Malaria is the most important endemic disease in the region because of its high incidence. It is naturally transmitted by mosquitoes of the genus Anopheles. Slow-flowing, nonpolluted, shaded waters in the region provide this vector with a favorable environment for reproduction, and dense forest enables the adult vector to live longer than in other climates. Climatic conditions favor the development of Plasmodium spp. in these mosquitoes. Intense human migration from rural to urban areas contributes to malaria transmission in peripheral areas of Amazonian cities.

Tegumentary leishmaniasis is another high-incidence disease in the region. Multiple animal species serve as reservoirs for Leishmania spp. in the rainforest, as do the disease’s primary vectors, insects of the genus Lutzomya. Arboviruses are highly endemic to the region, particularly Oropouche virus and Venezuelan equine encephalitis virus. Yellow fever is also endemic; nonhuman primates are the principal reservoirs of the disease during its sylvatic cycle. Vaccination is an essential means of protection against yellow fever for both the local population and visitors. Aedes aegypti mosquitoes in Amazonian urban centers pose an ever-present risk for yellow fever transmission and are also responsible for the high incidence of dengue.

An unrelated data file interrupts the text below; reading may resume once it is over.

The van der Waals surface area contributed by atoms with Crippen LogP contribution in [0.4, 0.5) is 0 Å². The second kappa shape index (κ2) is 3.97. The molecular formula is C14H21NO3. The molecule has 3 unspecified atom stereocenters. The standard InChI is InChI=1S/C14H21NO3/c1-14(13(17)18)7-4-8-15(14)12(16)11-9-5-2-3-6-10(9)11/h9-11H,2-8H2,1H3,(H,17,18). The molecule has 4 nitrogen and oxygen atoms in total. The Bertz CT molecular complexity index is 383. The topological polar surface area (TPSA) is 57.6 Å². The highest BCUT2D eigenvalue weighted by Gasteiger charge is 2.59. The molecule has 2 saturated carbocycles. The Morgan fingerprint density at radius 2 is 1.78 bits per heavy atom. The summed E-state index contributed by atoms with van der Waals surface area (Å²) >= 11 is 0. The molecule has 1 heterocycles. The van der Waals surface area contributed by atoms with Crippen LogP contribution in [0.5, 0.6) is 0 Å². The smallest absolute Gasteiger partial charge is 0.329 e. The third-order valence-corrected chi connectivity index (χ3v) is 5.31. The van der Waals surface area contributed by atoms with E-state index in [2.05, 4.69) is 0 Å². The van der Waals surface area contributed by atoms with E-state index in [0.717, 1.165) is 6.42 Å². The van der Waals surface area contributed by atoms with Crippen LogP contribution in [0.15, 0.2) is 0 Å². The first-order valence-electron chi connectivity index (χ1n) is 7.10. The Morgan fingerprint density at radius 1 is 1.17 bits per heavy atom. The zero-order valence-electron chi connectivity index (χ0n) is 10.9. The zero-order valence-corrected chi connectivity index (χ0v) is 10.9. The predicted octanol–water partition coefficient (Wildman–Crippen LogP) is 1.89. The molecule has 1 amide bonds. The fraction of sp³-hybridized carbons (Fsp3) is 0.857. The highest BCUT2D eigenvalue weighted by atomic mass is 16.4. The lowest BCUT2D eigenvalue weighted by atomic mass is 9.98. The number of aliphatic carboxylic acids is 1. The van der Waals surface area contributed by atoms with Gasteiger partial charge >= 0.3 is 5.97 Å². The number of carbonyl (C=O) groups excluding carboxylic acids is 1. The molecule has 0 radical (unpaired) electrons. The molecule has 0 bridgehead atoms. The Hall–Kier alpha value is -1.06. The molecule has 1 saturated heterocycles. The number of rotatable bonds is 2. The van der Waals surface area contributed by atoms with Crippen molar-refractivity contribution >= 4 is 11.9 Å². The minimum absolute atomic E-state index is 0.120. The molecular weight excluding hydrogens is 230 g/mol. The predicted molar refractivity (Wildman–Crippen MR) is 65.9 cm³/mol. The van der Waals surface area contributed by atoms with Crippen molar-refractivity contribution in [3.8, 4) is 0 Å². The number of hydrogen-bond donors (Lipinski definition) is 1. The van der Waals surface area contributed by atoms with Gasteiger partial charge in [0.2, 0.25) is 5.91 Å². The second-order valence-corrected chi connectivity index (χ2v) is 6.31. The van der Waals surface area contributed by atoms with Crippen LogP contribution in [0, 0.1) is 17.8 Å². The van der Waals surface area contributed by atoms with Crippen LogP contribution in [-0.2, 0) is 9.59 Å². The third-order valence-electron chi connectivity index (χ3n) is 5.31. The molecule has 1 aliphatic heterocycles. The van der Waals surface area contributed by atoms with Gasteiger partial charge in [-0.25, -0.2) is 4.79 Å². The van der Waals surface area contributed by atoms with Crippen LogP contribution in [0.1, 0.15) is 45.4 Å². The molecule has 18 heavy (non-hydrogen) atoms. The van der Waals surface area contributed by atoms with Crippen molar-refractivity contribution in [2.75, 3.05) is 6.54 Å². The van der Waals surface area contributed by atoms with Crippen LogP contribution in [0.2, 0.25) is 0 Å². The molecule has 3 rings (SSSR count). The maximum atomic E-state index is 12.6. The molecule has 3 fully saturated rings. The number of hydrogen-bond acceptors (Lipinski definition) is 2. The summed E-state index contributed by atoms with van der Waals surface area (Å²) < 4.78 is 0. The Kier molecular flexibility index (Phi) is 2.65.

For reasons yet to be determined, persons living in the Amazon region have a high prevalence of leprosy and viral hepatitis. Mycoses such as Jorge Lobo disease, caused by Blastomyces loboi, are also characteristic of the region (1).